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Why ‘upscale’ is still elusive - El Paso Inc.: Local News

Why ‘upscale’ is still elusive

Challenges in bringing high-end retail to El Paso

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Posted: Sunday, September 15, 2013 6:00 pm | Updated: 12:05 pm, Mon Sep 16, 2013.

When local billionaire businessman Paul Foster partnered with Dallas-based developer West Miller more than five years ago to replace a crumbling warehouse with a high-end shopping center, many hoped the project would attract the luxury brands the city had long lacked.

El Pasoans sent tweets, emails and Facebook messages to the developer pining for stores and restaurants like Pottery Barn, Crate & Barrel, Cheesecake Factory, Dave & Busters, Trader Joes, Nordstrom, J. Crew and IKEA.

Miller, president of Centergy Retail, has been selling the center for six years now. Like others who have been trying to court high-end retailers for a long, long time, he touts the El Paso region as one of the fastest-growing metropolitan areas in the nation and the largest international metroplex in the world – with a 50-mile radius population of 2.2-million people.

That is larger than Denver, Austin or San Antonio, cities that have Whole Foods, Neiman Marcus, Tiffany, Cheesecake Factory and the like.

But next month, the half-mile long shopping center named The Fountains at Farah opens near Cielo Vista Mall on the Eastside. It will have many stores that are new to El Paso, but no luxury brands.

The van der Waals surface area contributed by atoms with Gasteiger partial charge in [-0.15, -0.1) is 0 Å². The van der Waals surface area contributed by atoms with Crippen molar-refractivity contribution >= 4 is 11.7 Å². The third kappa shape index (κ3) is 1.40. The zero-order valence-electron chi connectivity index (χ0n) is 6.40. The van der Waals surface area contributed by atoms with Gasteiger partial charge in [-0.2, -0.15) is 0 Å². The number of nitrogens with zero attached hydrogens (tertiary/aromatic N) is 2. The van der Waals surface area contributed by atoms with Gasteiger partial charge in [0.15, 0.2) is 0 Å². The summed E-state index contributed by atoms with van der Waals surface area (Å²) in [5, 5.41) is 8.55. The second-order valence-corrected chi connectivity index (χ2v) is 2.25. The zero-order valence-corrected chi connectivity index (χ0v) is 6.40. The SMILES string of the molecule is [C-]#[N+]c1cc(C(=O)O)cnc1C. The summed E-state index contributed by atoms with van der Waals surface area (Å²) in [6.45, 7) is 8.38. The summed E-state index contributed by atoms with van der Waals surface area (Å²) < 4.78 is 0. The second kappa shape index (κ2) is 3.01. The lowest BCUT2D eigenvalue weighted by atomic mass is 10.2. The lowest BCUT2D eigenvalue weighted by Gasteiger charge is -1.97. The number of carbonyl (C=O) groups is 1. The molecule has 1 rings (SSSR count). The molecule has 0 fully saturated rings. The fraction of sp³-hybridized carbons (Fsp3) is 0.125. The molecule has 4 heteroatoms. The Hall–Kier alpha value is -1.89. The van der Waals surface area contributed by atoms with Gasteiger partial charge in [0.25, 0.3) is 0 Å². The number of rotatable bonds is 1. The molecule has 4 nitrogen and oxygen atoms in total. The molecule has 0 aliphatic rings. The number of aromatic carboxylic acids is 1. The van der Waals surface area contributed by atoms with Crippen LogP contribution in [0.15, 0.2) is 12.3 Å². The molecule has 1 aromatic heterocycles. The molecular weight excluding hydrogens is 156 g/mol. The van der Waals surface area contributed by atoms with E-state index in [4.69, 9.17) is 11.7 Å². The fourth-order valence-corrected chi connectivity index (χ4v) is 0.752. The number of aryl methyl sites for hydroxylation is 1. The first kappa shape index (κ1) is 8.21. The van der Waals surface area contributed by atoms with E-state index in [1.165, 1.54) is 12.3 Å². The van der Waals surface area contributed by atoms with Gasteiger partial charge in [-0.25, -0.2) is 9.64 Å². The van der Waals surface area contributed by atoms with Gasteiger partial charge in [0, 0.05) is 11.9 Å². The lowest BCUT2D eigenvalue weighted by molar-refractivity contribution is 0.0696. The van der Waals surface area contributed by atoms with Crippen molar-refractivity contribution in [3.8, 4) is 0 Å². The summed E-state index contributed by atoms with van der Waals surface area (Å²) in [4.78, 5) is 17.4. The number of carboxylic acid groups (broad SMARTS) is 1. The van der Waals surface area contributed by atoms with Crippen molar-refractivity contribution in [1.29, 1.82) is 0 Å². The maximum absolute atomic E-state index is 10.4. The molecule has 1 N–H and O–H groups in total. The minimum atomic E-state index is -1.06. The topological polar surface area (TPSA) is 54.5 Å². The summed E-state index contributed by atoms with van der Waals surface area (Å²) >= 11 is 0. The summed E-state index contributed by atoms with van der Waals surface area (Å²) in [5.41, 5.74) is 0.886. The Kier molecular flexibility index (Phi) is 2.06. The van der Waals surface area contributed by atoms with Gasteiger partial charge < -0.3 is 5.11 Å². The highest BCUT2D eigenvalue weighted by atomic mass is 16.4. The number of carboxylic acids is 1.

So why does it remain so difficult to recruit high-end retail to El Paso?

National retail consultants, who are beginning to notice El Paso, say there is a significant opportunity in El Paso some retailers are missing because of the region’s isolation and the complexity of the market – with its international border, a military base the size of Rhode Island and unique border culture. Household incomes also remain low, although they are rising.

“The challenge is that retailers tend to be birds of a feather; you have a flock mentality. When they look at a particular market, the first thing everybody asks is: Who else is there?” said Neil Stern, senior partner at McMillan Doolittle LLP, a global retail consulting firm based in Chicago.

In the high-end strata of the retail market, the answer for El Paso is: not many.

One of the few exceptions is Apple Inc., which opened one of its coveted stores at Cielo Vista Mall exactly two years ago this week. At the outlet mall on the Far Westside, there are Coach, Johnston & Murphy and Brooks Brothers outlet stores.

“The trend is definitely in your favor. These retailers need to grow, and as they start to run out of the traditional or easy places to go, they are going to start to look for new places,” Stern said of El Paso and high-end national retailers.

Purchasing power

Miller, who has been building relationships with national retail chains for 30 years, said his team’s best retail recruitment tool has been the sales generated by the center’s competitor next door, Cielo Vista Mall. It’s among the top five malls in Texas in sales per square foot, according to Miller.

After six years trying to sell El Paso to retailers, Miller concludes: “We all need to work together – economic development officials, the chambers of commerce, universities – to find better information to prove the purchasing power of the region.”

For example, it is hard to obtain quality demographic information for the Mexican market, he said, and then to demonstrate to retail chains the significant impact Mexican shoppers have on the El Paso retail market.

Recruiting new tenants to the Fountains center often required convincing company executives to visit El Paso to see the market in person, Miller said.

“If enough people in El Paso and Juárez call in and write in and text and email these companies – Cheesecake Factory, Crate & Barrel, Williams Sonoma, J. Crew – then somebody will look up and say we need to go investigate this market,” he said.